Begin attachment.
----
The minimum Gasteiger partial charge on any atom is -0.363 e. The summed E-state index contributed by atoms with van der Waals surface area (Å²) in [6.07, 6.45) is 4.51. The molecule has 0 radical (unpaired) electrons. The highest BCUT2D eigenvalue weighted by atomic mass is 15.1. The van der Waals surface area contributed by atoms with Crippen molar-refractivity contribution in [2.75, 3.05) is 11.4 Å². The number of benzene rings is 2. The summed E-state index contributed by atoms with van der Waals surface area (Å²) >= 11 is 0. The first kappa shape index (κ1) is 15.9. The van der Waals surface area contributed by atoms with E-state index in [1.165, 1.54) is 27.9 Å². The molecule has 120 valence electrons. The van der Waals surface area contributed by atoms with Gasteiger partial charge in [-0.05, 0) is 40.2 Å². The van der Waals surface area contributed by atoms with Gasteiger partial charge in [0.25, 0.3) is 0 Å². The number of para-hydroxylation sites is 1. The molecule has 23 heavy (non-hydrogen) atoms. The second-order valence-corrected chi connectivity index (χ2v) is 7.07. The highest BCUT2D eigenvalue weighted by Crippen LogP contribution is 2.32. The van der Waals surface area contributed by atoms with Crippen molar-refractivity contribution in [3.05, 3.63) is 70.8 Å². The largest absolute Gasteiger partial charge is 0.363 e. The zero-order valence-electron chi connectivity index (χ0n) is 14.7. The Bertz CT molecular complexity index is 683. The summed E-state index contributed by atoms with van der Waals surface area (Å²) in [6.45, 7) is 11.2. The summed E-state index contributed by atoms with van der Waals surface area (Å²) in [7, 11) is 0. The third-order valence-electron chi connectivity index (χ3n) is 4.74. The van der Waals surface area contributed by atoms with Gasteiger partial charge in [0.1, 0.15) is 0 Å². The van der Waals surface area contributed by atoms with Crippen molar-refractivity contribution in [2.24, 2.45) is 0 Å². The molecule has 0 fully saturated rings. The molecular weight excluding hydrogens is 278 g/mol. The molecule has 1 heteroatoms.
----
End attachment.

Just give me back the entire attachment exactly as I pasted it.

The minimum Gasteiger partial charge on any atom is -0.363 e. The summed E-state index contributed by atoms with van der Waals surface area (Å²) in [6.07, 6.45) is 4.51. The molecule has 0 radical (unpaired) electrons. The highest BCUT2D eigenvalue weighted by atomic mass is 15.1. The van der Waals surface area contributed by atoms with Crippen molar-refractivity contribution in [2.75, 3.05) is 11.4 Å². The number of benzene rings is 2. The summed E-state index contributed by atoms with van der Waals surface area (Å²) >= 11 is 0. The first kappa shape index (κ1) is 15.9. The van der Waals surface area contributed by atoms with E-state index in [1.165, 1.54) is 27.9 Å². The molecule has 120 valence electrons. The van der Waals surface area contributed by atoms with Gasteiger partial charge in [-0.05, 0) is 40.2 Å². The van der Waals surface area contributed by atoms with Gasteiger partial charge in [0.25, 0.3) is 0 Å². The number of para-hydroxylation sites is 1. The molecule has 23 heavy (non-hydrogen) atoms. The second-order valence-corrected chi connectivity index (χ2v) is 7.07. The highest BCUT2D eigenvalue weighted by Crippen LogP contribution is 2.32. The van der Waals surface area contributed by atoms with Crippen molar-refractivity contribution in [3.05, 3.63) is 70.8 Å². The largest absolute Gasteiger partial charge is 0.363 e. The zero-order valence-electron chi connectivity index (χ0n) is 14.7. The Bertz CT molecular complexity index is 683. The summed E-state index contributed by atoms with van der Waals surface area (Å²) in [6.45, 7) is 11.2. The summed E-state index contributed by atoms with van der Waals surface area (Å²) in [7, 11) is 0. The third-order valence-electron chi connectivity index (χ3n) is 4.74. The van der Waals surface area contributed by atoms with Gasteiger partial charge in [0.1, 0.15) is 0 Å². The van der Waals surface area contributed by atoms with Crippen molar-refractivity contribution in [2.24, 2.45) is 0 Å². The molecule has 0 fully saturated rings. The molecular weight excluding hydrogens is 278 g/mol. The molecule has 1 heteroatoms.